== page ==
Brand (manufacturer)
Container volume
Catalog reference
Polyvinyl chloride
Viaflex® (Baxter)¹²
1,000 mL
Propylene ethylene copolymer
Excel™ (B. Braun)¹³
1,000 mL
E³™(B. Braun)¹⁴
1,000 mL
Ethylene vinyl acetate
Pinnacle™ CP0500(B. Braun)¹⁵

aNS: Sodium chloride 0.9% solution

The studies were conducted at the Akron Rubber Development Lab, a laboratory that specializes in testing the penetration resistance of PPE. IV bags were removed from the overwrap, if present, and emptied of fluid. An initial study measured penetration resistance of 3 randomly selected areas (5 cm2) of the 4 types of IV bags, some of which may have included the seams. A second study consisted of single samples (5 cm2) that focused on the seams of each bag (Figure 1A). In each case, the outer face of the IV bag was positioned within the exposure test chamber (Figure 1B) to contact the solution of PAA/HP.

Images courtesy of Akron Rubber Development Lab
Images courtesy of Akron Rubber Development Lab (1)

Over 8 hours, a fresh solution of PAA/HP was recirculated across the surface of the IV bags through a closed-loop system. A blank solution of distilled water was recirculated on the other side of the IV bag sample. It was measured continuously with UV-Vis absorption spectrometry to detect penetration of the PAA/HP solution through the sample. The minimum detection level was 5 parts-per-million (ppm) of PAA/HP solution.

The penetration resistance of IV bags after immersion in a solution of PAA/HP also was determined with a different procedure. This colorimetric assay uses spectrophotometry to measure trace levels of hydrogen peroxide after reaction with a mixture of ferric iron with xylenol orange (PeroxiDetect™ Kit, Sigma-Aldrich). In Europe, several studies have utilized this sensitive assay for peroxides to assess if vapor-phase peracetic acid or hydrogen peroxide can penetrate IV bags during disinfection of isolators and devices used to reconstitute HDs.16-17 This test included samples of IV bags like those listed in Table 1. The Baxter Viaflex® bags used in this study were smaller (250 mL; REF 2B1322) than the bags used in the penetration studies using ASTM Method F-739. The Pinnacle™ EVA bags were prefilled with 500 mL sterile water before the test. The exposure method involved immersing triplicate bags in a solution of PAA/HP up to, but not covering, the septa. After immersing the bags for 1 hour at room temperature, the IV solutions inside the bags were assessed for levels of hydrogen peroxide using the test kit.

An additional study was performed to determine the decontamination of HD residues from the outside of IV bags using wipers wetted with the PAA/HP solution. The outer surface, 7.6 cm x 10.2 cm (3 inches x 4 inches area) of 2 sets of triplicate PVC bags were intentionally contaminated with dilutions of 3 different HDs using a 1 mL syringe/needle as described in Table 2.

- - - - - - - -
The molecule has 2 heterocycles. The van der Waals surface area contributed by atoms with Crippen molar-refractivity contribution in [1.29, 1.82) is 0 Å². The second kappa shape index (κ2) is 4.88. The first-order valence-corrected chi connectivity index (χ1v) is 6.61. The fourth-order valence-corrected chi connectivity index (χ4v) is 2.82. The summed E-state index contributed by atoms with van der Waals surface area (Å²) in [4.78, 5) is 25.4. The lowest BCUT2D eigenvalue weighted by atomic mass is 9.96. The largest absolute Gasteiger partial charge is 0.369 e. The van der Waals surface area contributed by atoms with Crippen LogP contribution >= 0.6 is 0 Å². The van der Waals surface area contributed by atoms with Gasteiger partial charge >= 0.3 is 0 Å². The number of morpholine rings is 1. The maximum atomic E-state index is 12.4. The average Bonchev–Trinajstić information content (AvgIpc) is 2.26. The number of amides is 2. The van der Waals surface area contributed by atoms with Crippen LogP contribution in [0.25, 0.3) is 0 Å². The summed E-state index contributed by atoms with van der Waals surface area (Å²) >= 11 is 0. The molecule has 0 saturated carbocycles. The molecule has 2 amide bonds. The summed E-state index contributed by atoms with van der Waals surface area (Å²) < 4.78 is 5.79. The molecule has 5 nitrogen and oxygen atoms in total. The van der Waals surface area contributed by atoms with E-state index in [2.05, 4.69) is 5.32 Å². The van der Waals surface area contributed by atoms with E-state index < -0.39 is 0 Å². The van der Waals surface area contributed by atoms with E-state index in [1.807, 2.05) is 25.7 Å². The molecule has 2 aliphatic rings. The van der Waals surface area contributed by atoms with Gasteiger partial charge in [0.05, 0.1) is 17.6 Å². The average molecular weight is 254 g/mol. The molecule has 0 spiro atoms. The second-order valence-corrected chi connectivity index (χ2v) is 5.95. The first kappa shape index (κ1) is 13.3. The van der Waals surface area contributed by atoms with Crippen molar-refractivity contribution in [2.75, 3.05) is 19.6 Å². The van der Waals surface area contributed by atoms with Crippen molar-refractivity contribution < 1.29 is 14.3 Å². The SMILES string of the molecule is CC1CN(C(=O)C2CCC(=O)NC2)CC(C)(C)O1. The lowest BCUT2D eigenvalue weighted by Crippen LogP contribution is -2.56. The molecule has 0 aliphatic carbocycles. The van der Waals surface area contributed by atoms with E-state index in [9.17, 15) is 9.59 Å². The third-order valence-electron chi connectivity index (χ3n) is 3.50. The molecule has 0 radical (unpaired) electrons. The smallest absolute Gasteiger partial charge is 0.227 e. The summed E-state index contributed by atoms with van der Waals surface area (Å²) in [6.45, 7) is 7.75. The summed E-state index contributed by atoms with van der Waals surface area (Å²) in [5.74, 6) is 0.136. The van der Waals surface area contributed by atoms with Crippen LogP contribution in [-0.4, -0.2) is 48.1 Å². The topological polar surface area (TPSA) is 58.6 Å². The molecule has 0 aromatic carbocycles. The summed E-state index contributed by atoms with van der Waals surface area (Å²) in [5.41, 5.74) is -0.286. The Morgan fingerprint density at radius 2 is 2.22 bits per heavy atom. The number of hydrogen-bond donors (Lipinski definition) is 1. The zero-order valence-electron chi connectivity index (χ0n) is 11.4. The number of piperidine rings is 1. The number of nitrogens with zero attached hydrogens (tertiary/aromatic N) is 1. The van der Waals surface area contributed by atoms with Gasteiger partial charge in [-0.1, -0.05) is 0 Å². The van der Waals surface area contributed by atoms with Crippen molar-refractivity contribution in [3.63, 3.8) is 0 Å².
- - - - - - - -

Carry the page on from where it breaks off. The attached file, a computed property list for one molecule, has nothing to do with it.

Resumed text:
Drug solutions were allowed to dry on the outside surface of the bag for 30 minutes inside the containment primary engineering control (CPEC). One set of triplicate samples was used as controls to determine recovery efficiency of the sampling process. The other set of triplicate samples was used to measure the efficacy of decontamination. The decontamination procedure involved wiping each contaminated bag using a single pass with a sterile quarter-folded 9 inch x 9 inch polyester-cellulose wipe saturated with PAA/HP. After 3 minutes, each bag was wiped with a sterile quarter-folded 9 inch x 11 inch polypropylene wipe pre-saturated with sterile 70% isopropyl alcohol/30% water (sIPA). After drying, the area of contamination on each of the 6 bags was sampled using the swabbing technique prescribed in a commercial HD sampling kit.18

TABLE 2 | Hazardous Drug Dilution for Surface Application and Decontamination Testing of IV Bags

Concentration/ reconstituted
Dilution for test and Control (1/10 dilution)
Amount applied to container surfaceª
Sodium chloride 0.9%
20 mg/mL
2.0 mg/mL
0.0500 mg
Sodium chloride 0.9%
25 mg/mL
2.5 mg/mL
0.0625 mg
Sterile Water for Injection
50 mg/mL
5.0 mg/mL
0.1250 mg

aProtocol: 0.025 mL in 4 droplets of approximately 6.25 microliters each, applied across a 7.6 cm by 10.2 cm (3-inch by 4-inch) area on the container surface.


TABLE 3 | Penetration of PAA/HP through Container Material of IV Bag over an 8-Hour (480 min.) Exposure Using a Procedure Based on ASTM Test Method F-7393

Container material
Average breakthrough detection time (minutes)
Polyvinyl chloride
Propylene ethylene copolymer